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Daniel Sun, Sara Moore, Tatjana C Jakobs; STAT3-mediated astrocyte reactivity within the optic nerve head preserves visual function.. Invest. Ophthalmol. Vis. Sci. 2018;59(9):3737.
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© ARVO (1962-2015); The Authors (2016-present)
Reactive remodeling of astrocytes within the optic nerve head is observed in glaucoma and virtually all other optic nerve injuries. The mechanism and function of this reactivity is not well known. Is it beneficial or harmful for overall visual function?
We used a loss- and gain-of-function study to either attenuate or enhance astrocyte reactivity during experimental glaucoma and nerve crush, and then determined the effects on various histological and functional outcome measures. Reactivity was attenuated by conditional knockout of the transcription factor signal transducer and activator of transcription 3 (STAT3) from astrocytes using the Cre-loxP system under regulation of the mouse glial fibrillary acidic protein promoter. Reactivity was enhanced by knocking out suppressor of cytokine signaling 3 (SOCS3), the negative feedback molecule of STAT3. Visual function was assessed using the electroretinogram and optokinetic response.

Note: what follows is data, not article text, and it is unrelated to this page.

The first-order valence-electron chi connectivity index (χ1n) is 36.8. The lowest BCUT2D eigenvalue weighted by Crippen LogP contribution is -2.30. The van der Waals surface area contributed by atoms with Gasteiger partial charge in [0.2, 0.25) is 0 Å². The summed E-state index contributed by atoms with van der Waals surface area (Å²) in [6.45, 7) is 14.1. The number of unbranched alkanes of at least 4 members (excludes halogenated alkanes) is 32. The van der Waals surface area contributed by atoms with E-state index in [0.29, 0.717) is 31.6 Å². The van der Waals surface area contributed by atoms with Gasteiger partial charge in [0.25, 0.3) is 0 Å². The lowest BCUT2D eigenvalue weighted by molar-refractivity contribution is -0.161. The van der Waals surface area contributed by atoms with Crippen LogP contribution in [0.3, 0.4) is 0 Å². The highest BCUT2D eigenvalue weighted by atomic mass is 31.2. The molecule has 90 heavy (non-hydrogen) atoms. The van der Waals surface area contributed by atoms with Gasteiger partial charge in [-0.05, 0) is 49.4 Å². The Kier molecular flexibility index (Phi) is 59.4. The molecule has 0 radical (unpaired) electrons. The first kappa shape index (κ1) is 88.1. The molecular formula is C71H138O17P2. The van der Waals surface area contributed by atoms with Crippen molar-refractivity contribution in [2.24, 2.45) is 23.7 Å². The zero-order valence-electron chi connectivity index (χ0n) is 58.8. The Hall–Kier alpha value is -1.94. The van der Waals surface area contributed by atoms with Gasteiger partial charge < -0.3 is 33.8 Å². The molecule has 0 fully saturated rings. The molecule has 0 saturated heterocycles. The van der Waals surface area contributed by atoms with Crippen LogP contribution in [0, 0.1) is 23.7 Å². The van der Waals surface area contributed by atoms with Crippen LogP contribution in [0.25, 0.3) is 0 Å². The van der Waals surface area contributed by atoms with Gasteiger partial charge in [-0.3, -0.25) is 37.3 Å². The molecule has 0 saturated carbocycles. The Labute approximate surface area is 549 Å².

Following injury, STAT3 knockout mice displayed attenuated astrocyte hypertrophy and reactive remodeling, compared to controls. These changes were associated with significantly increased loss of ganglion cells and visual function over a 30-day period. In contrast, SOCS3 knockout mice showed improved survival of ganglion cells and visual function.
The STAT3 signaling pathway is an important mediator of various aspects of the reactive phenotype. Reactive astrocytes have a protective role early in glaucoma, preserving visual function.
This is an abstract that was submitted for the 2018 ARVO Annual Meeting, held in Honolulu, Hawaii, April 29 - May 3, 2018.
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